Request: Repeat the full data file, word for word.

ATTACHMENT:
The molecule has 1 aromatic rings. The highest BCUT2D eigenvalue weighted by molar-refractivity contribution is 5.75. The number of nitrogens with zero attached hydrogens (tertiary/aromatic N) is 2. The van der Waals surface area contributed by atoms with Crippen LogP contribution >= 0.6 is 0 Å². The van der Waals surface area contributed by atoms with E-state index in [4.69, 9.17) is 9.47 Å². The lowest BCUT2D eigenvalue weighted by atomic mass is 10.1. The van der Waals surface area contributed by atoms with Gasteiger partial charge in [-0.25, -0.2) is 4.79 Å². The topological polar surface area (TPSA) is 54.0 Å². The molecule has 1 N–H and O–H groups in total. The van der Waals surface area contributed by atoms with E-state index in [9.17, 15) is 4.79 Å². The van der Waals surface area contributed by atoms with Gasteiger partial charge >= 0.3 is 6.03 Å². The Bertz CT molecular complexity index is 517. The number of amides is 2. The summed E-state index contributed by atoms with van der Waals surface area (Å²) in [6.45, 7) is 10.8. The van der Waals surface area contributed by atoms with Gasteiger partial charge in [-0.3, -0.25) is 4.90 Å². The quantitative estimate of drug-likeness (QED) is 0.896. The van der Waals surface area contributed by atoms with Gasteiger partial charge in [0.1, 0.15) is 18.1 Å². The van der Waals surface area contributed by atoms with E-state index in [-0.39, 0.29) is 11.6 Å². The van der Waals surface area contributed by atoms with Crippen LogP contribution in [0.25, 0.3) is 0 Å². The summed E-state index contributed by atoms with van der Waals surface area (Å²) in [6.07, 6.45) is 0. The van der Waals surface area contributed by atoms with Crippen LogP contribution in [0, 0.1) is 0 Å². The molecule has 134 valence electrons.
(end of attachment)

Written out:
The molecule has 1 aromatic rings. The highest BCUT2D eigenvalue weighted by molar-refractivity contribution is 5.75. The number of nitrogens with zero attached hydrogens (tertiary/aromatic N) is 2. The van der Waals surface area contributed by atoms with Crippen LogP contribution >= 0.6 is 0 Å². The van der Waals surface area contributed by atoms with E-state index in [4.69, 9.17) is 9.47 Å². The lowest BCUT2D eigenvalue weighted by atomic mass is 10.1. The van der Waals surface area contributed by atoms with Gasteiger partial charge in [-0.25, -0.2) is 4.79 Å². The topological polar surface area (TPSA) is 54.0 Å². The molecule has 1 N–H and O–H groups in total. The van der Waals surface area contributed by atoms with E-state index in [9.17, 15) is 4.79 Å². The van der Waals surface area contributed by atoms with Gasteiger partial charge >= 0.3 is 6.03 Å². The Bertz CT molecular complexity index is 517. The number of amides is 2. The summed E-state index contributed by atoms with van der Waals surface area (Å²) in [6.45, 7) is 10.8. The van der Waals surface area contributed by atoms with Gasteiger partial charge in [-0.3, -0.25) is 4.90 Å². The quantitative estimate of drug-likeness (QED) is 0.896. The van der Waals surface area contributed by atoms with Gasteiger partial charge in [0.1, 0.15) is 18.1 Å². The van der Waals surface area contributed by atoms with E-state index in [-0.39, 0.29) is 11.6 Å². The van der Waals surface area contributed by atoms with Crippen LogP contribution in [0.25, 0.3) is 0 Å². The summed E-state index contributed by atoms with van der Waals surface area (Å²) in [6.07, 6.45) is 0. The van der Waals surface area contributed by atoms with Crippen LogP contribution in [0, 0.1) is 0 Å². The molecule has 134 valence electrons.